Friday, May 25, 2007

Huxley Predicts the Future

I don't often post on politics in this blog. There are plenty of other sources for that. But I'm reading a short little tome by Aldous Huxley called Science, Liberty and Peace, and though it was published in 1946 its major points have some frightening parallels to today.

Here's one long piece:

"There is also another way in which the preparation for war is useful to the holders of centralized political power. When things go badly at home, when popular discontent becomes inconveniently articulate, it is always possible, in a world where war making remains an almost sacred habit, to shift the people's attention away from domestic to foreign and military affairs. A flood of xenophobic or imperialistic propaganda is released by the government-controlled instruments of persuasion, a "strong policy" is adopted toward some foreign power, an appeal for "national unity" (in other words, unquestioning obedience to the ruling oligarchy) is launched, and at once it becomes unpatriotic for anybody to voice even the most justifiable complaints against mismanagement or oppression."

Here's the kicker:

"It is difficult to see how any highly centralized government could afford to dispense with militarism and the threat of foreign war"

This is only one of many points where Huxley hits home in this essay. This book might be very difficult to find. It was published by Harper & Brothers Publishers in New York and London. But if you can find it at a library or something it is well worth the reading. But be afraid, be very afraid.


cs harris said...

What I'll never get is why this "truth" is not understood by most people. The only people who seem to have grasped it are politicians.

RK Sterling said...

Interesting. And frightening.

the walking man said...

I understand your comment you left when you visited but I only have one thing to say...don't be afraid, be angry, be very angry.

I may not have been the best sailor the navy ever saw but 3,800 families with out a loved one and in some cases two loved ones to be with them this week end and 43,000 maimed military personnel for oil or money from oil or to establish a long term presence in a part of the world where we are not wanted...pisses me off.

general Clark sent a wespac e-mail out saying not to demonstrate this week end anti war sentiment but rather honor the war dead of all wars this nation has fought and I will not write of it again because of the generals request but come Tuesday back to the writing and updates on how many children have died.

peace always search for peace


the walking man said...

cs harris...this is a well crafted well executed plan by the reagan & bush administrations that was only put on hold while a liberal held the white house. This has been in the making since 1978, while ronald reagen began conducting his own private foreign policy negotiating with Iran before he became president...remember the embassy hostages were released at noon on the day he took the oath of office?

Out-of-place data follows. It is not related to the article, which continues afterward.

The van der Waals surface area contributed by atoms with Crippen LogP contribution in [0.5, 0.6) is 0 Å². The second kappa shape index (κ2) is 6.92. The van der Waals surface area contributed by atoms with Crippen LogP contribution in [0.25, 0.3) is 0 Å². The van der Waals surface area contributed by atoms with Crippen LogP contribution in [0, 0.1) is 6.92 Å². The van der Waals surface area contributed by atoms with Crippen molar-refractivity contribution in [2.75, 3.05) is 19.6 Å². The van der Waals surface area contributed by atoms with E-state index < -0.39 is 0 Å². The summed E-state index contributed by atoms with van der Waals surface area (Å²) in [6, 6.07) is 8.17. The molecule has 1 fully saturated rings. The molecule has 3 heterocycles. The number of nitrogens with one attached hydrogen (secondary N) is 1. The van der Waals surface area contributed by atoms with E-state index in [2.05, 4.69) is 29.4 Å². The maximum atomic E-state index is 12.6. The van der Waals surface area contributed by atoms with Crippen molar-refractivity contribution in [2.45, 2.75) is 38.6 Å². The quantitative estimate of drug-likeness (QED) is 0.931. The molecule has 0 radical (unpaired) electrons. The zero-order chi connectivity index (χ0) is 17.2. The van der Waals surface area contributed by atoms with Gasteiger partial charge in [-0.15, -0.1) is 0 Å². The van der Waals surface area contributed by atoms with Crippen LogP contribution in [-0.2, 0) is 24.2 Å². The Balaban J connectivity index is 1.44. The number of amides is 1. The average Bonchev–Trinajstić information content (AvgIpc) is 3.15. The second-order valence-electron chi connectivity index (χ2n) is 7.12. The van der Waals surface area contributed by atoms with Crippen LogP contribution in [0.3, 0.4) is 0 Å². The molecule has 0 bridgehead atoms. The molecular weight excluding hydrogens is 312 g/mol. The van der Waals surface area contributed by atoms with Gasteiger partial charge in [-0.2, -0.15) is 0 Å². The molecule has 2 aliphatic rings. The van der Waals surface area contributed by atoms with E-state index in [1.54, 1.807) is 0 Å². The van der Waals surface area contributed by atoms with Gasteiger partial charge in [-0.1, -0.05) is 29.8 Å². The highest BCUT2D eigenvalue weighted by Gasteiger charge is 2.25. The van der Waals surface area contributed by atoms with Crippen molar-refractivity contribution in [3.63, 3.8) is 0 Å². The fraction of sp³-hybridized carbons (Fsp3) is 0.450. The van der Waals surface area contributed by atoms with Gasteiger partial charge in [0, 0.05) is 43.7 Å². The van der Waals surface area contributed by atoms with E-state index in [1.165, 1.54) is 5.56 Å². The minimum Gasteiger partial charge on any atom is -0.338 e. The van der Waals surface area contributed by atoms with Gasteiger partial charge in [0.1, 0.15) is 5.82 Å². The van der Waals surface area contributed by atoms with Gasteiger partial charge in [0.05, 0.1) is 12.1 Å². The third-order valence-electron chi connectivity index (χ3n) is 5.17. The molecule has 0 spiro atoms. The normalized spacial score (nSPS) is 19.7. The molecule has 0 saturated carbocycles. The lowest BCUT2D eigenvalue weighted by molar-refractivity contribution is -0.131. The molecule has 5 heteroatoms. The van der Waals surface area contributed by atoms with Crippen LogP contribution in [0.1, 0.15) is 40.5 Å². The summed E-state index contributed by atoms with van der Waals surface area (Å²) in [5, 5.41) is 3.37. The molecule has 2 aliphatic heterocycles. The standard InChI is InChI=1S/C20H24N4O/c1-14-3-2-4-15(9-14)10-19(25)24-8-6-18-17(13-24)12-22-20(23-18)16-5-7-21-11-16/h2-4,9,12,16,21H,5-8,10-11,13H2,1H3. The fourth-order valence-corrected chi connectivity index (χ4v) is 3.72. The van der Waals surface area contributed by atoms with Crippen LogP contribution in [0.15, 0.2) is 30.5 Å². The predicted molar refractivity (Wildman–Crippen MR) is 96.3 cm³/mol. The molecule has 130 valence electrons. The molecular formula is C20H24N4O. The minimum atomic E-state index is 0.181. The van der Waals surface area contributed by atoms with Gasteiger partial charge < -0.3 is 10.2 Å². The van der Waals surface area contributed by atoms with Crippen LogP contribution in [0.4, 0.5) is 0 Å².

which also pisses me off that we would put his name on one of the mightiest ships in the American fleet when he did not even serve in the war of his generation!

Gabby said...

So this comment has absolutely, positively nothing to do with your post ... but I was looking for something, and came across your blog. Hey you actually still do exist in this little cyberworld. My, how it's grown, eh? ^_^ Anyway, I just wanted to say hello, good to see that you seem to be doing good, as well, and that you're still with Ravebaby. That makes me smile. ^_^ Tell her hello and give her a hug for me, will ya? And a small KOTC for you! *huggles*

-- The LovelyReeny

Sidney said...

What a brave new world.

Steve Malley said...

Ten years before he wrote that, Huxley and the rest of the world had watched in horror as just what he describes happened in Weimar Germany.

Charles Gramlich said...

Candice, it it weren't for that fact, Huxley's words would be just so much hot air.

Kate, yep.

Walking man, well noted.

gab, good to hear from you. I checked out your websites. Congrats to you and Brian.

Sidney, I think I'll "revisit" that comment.

Steve, yes, you can clearly see the influence of the war on Huxley, which makes it all the more amazing as to how close he got to what is happening today.

Stewart Sternberg (half of L.P. Styles) said...

Huxley knew whereof he spoke. You know who else knew whereof he spoke? Eisenhower. When he warned us of the rise of the militaryindustrial complex, he peered into the future and saw Iraq. He saw Haliburton.
He saw Lockheed Martin. He saw wars to further the multinationals who hold no allegiance to anything but their own profit margins.

Michelle's Spell said...

Huxley is brilliant and terrifying. Way too timely and scary!

Danny Tagalog said...

I think we should re-read his stuff. There's an interesting audio at:

The site may have some far-out material, but the Huxley audio is well worth listening to.

Erik Donald France said...

Right on, man. Huxley was sharp, eh?